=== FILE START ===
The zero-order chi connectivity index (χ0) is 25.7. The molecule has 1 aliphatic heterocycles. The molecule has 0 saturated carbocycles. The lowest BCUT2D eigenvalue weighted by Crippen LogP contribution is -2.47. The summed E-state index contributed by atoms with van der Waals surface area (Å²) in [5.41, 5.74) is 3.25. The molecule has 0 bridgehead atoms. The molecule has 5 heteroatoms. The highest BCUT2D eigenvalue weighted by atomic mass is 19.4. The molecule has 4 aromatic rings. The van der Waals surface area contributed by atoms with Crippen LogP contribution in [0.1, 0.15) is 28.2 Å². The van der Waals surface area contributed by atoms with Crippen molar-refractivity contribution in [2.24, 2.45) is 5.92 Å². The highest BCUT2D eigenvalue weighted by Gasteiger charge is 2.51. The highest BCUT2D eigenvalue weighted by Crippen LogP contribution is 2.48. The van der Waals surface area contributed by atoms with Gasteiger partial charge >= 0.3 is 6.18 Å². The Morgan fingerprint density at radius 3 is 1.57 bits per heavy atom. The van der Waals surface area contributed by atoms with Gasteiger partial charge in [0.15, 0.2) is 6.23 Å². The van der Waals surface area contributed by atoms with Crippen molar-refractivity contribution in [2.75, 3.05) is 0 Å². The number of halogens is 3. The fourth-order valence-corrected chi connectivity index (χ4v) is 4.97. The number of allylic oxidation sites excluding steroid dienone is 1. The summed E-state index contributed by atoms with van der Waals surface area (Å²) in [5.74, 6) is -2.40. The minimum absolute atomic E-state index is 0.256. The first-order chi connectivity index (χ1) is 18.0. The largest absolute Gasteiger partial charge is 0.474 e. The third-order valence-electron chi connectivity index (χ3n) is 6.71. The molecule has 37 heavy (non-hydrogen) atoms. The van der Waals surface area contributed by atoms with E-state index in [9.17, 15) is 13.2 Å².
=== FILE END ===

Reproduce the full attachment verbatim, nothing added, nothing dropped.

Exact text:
The zero-order chi connectivity index (χ0) is 25.7. The molecule has 1 aliphatic heterocycles. The molecule has 0 saturated carbocycles. The lowest BCUT2D eigenvalue weighted by Crippen LogP contribution is -2.47. The summed E-state index contributed by atoms with van der Waals surface area (Å²) in [5.41, 5.74) is 3.25. The molecule has 0 bridgehead atoms. The molecule has 5 heteroatoms. The highest BCUT2D eigenvalue weighted by atomic mass is 19.4. The molecule has 4 aromatic rings. The van der Waals surface area contributed by atoms with Crippen LogP contribution in [0.1, 0.15) is 28.2 Å². The van der Waals surface area contributed by atoms with Crippen molar-refractivity contribution in [2.24, 2.45) is 5.92 Å². The highest BCUT2D eigenvalue weighted by Gasteiger charge is 2.51. The highest BCUT2D eigenvalue weighted by Crippen LogP contribution is 2.48. The van der Waals surface area contributed by atoms with Gasteiger partial charge >= 0.3 is 6.18 Å². The Morgan fingerprint density at radius 3 is 1.57 bits per heavy atom. The van der Waals surface area contributed by atoms with Gasteiger partial charge in [0.15, 0.2) is 6.23 Å². The van der Waals surface area contributed by atoms with Crippen molar-refractivity contribution in [2.75, 3.05) is 0 Å². The number of halogens is 3. The fourth-order valence-corrected chi connectivity index (χ4v) is 4.97. The number of allylic oxidation sites excluding steroid dienone is 1. The summed E-state index contributed by atoms with van der Waals surface area (Å²) in [5.74, 6) is -2.40. The minimum absolute atomic E-state index is 0.256. The first-order chi connectivity index (χ1) is 18.0. The largest absolute Gasteiger partial charge is 0.474 e. The third-order valence-electron chi connectivity index (χ3n) is 6.71. The molecule has 37 heavy (non-hydrogen) atoms. The van der Waals surface area contributed by atoms with E-state index in [9.17, 15) is 13.2 Å².